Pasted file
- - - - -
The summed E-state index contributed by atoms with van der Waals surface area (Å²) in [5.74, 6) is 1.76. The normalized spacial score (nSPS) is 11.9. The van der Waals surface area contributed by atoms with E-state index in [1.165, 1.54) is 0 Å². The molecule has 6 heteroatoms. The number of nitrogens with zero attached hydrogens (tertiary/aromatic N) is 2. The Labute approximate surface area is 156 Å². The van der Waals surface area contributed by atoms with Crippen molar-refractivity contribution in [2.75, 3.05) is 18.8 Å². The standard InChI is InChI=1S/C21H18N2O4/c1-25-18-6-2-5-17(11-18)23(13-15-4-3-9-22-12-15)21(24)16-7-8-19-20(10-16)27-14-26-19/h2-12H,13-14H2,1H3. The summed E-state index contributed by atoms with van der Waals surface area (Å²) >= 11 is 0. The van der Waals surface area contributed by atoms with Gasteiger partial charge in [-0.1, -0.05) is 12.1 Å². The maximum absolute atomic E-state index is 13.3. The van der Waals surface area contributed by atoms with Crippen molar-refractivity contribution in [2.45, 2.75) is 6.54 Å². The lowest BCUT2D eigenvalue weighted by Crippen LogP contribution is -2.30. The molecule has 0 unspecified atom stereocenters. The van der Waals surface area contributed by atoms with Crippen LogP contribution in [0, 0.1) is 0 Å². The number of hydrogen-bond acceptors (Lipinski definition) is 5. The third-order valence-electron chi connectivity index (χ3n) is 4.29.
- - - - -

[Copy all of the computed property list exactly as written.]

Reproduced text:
The summed E-state index contributed by atoms with van der Waals surface area (Å²) in [5.74, 6) is 1.76. The normalized spacial score (nSPS) is 11.9. The van der Waals surface area contributed by atoms with E-state index in [1.165, 1.54) is 0 Å². The molecule has 6 heteroatoms. The number of nitrogens with zero attached hydrogens (tertiary/aromatic N) is 2. The Labute approximate surface area is 156 Å². The van der Waals surface area contributed by atoms with Crippen molar-refractivity contribution in [2.75, 3.05) is 18.8 Å². The standard InChI is InChI=1S/C21H18N2O4/c1-25-18-6-2-5-17(11-18)23(13-15-4-3-9-22-12-15)21(24)16-7-8-19-20(10-16)27-14-26-19/h2-12H,13-14H2,1H3. The summed E-state index contributed by atoms with van der Waals surface area (Å²) >= 11 is 0. The van der Waals surface area contributed by atoms with Gasteiger partial charge in [-0.1, -0.05) is 12.1 Å². The maximum absolute atomic E-state index is 13.3. The van der Waals surface area contributed by atoms with Crippen molar-refractivity contribution in [2.45, 2.75) is 6.54 Å². The lowest BCUT2D eigenvalue weighted by Crippen LogP contribution is -2.30. The molecule has 0 unspecified atom stereocenters. The van der Waals surface area contributed by atoms with Crippen LogP contribution in [0, 0.1) is 0 Å². The number of hydrogen-bond acceptors (Lipinski definition) is 5. The third-order valence-electron chi connectivity index (χ3n) is 4.29.